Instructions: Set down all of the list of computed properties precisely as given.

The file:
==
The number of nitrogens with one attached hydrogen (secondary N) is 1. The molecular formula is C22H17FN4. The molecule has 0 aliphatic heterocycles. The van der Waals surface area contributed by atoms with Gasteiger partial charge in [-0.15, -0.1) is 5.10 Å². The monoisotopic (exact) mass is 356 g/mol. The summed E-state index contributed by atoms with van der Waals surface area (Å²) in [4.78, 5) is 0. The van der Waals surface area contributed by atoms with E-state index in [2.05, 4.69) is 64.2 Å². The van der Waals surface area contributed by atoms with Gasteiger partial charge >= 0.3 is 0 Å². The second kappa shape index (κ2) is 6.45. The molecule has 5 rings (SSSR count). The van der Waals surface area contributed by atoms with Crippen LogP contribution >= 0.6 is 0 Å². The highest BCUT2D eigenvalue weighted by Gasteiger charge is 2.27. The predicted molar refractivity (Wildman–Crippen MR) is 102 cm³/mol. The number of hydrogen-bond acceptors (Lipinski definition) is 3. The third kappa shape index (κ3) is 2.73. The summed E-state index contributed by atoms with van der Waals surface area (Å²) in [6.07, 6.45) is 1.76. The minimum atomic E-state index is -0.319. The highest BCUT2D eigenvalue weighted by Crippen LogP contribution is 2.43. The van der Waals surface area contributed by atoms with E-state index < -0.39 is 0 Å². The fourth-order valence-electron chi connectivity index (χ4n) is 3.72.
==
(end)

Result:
The number of nitrogens with one attached hydrogen (secondary N) is 1. The molecular formula is C22H17FN4. The molecule has 0 aliphatic heterocycles. The van der Waals surface area contributed by atoms with Gasteiger partial charge in [-0.15, -0.1) is 5.10 Å². The monoisotopic (exact) mass is 356 g/mol. The summed E-state index contributed by atoms with van der Waals surface area (Å²) in [4.78, 5) is 0. The van der Waals surface area contributed by atoms with E-state index in [2.05, 4.69) is 64.2 Å². The van der Waals surface area contributed by atoms with Gasteiger partial charge >= 0.3 is 0 Å². The second kappa shape index (κ2) is 6.45. The molecule has 5 rings (SSSR count). The van der Waals surface area contributed by atoms with Crippen LogP contribution >= 0.6 is 0 Å². The highest BCUT2D eigenvalue weighted by Gasteiger charge is 2.27. The predicted molar refractivity (Wildman–Crippen MR) is 102 cm³/mol. The number of hydrogen-bond acceptors (Lipinski definition) is 3. The third kappa shape index (κ3) is 2.73. The summed E-state index contributed by atoms with van der Waals surface area (Å²) in [6.07, 6.45) is 1.76. The minimum atomic E-state index is -0.319. The highest BCUT2D eigenvalue weighted by Crippen LogP contribution is 2.43. The van der Waals surface area contributed by atoms with E-state index < -0.39 is 0 Å². The fourth-order valence-electron chi connectivity index (χ4n) is 3.72.